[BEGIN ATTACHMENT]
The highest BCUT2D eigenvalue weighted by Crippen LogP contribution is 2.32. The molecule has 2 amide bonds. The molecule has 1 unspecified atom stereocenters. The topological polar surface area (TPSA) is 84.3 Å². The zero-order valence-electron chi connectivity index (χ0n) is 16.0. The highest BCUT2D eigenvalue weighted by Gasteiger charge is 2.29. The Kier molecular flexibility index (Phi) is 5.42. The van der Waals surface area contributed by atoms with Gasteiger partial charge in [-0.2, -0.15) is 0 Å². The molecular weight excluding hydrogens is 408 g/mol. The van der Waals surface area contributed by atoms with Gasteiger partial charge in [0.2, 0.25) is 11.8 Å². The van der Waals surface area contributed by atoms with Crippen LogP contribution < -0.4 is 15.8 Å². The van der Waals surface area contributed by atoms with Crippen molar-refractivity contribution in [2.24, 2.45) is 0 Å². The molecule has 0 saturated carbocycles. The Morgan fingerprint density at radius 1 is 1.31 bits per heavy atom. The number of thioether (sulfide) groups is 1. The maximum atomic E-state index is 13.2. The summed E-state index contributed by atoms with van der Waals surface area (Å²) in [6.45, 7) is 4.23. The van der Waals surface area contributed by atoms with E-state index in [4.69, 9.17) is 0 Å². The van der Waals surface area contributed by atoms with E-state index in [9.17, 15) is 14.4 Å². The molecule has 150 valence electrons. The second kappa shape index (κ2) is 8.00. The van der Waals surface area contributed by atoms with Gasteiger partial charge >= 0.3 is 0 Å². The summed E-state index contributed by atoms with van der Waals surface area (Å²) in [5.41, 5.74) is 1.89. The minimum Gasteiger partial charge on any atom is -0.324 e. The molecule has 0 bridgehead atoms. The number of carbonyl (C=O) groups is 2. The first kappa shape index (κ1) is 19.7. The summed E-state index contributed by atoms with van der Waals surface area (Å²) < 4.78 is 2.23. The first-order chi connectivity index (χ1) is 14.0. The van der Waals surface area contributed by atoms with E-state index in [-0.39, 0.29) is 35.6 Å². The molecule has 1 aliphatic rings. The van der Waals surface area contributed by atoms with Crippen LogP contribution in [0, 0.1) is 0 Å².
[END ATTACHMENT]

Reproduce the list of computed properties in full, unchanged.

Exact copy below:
The highest BCUT2D eigenvalue weighted by Crippen LogP contribution is 2.32. The molecule has 2 amide bonds. The molecule has 1 unspecified atom stereocenters. The topological polar surface area (TPSA) is 84.3 Å². The zero-order valence-electron chi connectivity index (χ0n) is 16.0. The highest BCUT2D eigenvalue weighted by Gasteiger charge is 2.29. The Kier molecular flexibility index (Phi) is 5.42. The van der Waals surface area contributed by atoms with Gasteiger partial charge in [-0.2, -0.15) is 0 Å². The molecular weight excluding hydrogens is 408 g/mol. The van der Waals surface area contributed by atoms with Gasteiger partial charge in [0.2, 0.25) is 11.8 Å². The van der Waals surface area contributed by atoms with Crippen LogP contribution < -0.4 is 15.8 Å². The van der Waals surface area contributed by atoms with Crippen molar-refractivity contribution in [2.24, 2.45) is 0 Å². The molecule has 0 saturated carbocycles. The Morgan fingerprint density at radius 1 is 1.31 bits per heavy atom. The number of thioether (sulfide) groups is 1. The maximum atomic E-state index is 13.2. The summed E-state index contributed by atoms with van der Waals surface area (Å²) in [6.45, 7) is 4.23. The van der Waals surface area contributed by atoms with E-state index in [4.69, 9.17) is 0 Å². The van der Waals surface area contributed by atoms with E-state index in [9.17, 15) is 14.4 Å². The molecule has 150 valence electrons. The second kappa shape index (κ2) is 8.00. The van der Waals surface area contributed by atoms with Gasteiger partial charge >= 0.3 is 0 Å². The summed E-state index contributed by atoms with van der Waals surface area (Å²) in [5.41, 5.74) is 1.89. The minimum Gasteiger partial charge on any atom is -0.324 e. The molecule has 0 bridgehead atoms. The number of carbonyl (C=O) groups is 2. The first kappa shape index (κ1) is 19.7. The summed E-state index contributed by atoms with van der Waals surface area (Å²) < 4.78 is 2.23. The first-order chi connectivity index (χ1) is 14.0. The van der Waals surface area contributed by atoms with E-state index in [-0.39, 0.29) is 35.6 Å². The molecule has 1 aliphatic rings. The van der Waals surface area contributed by atoms with Crippen LogP contribution in [0, 0.1) is 0 Å².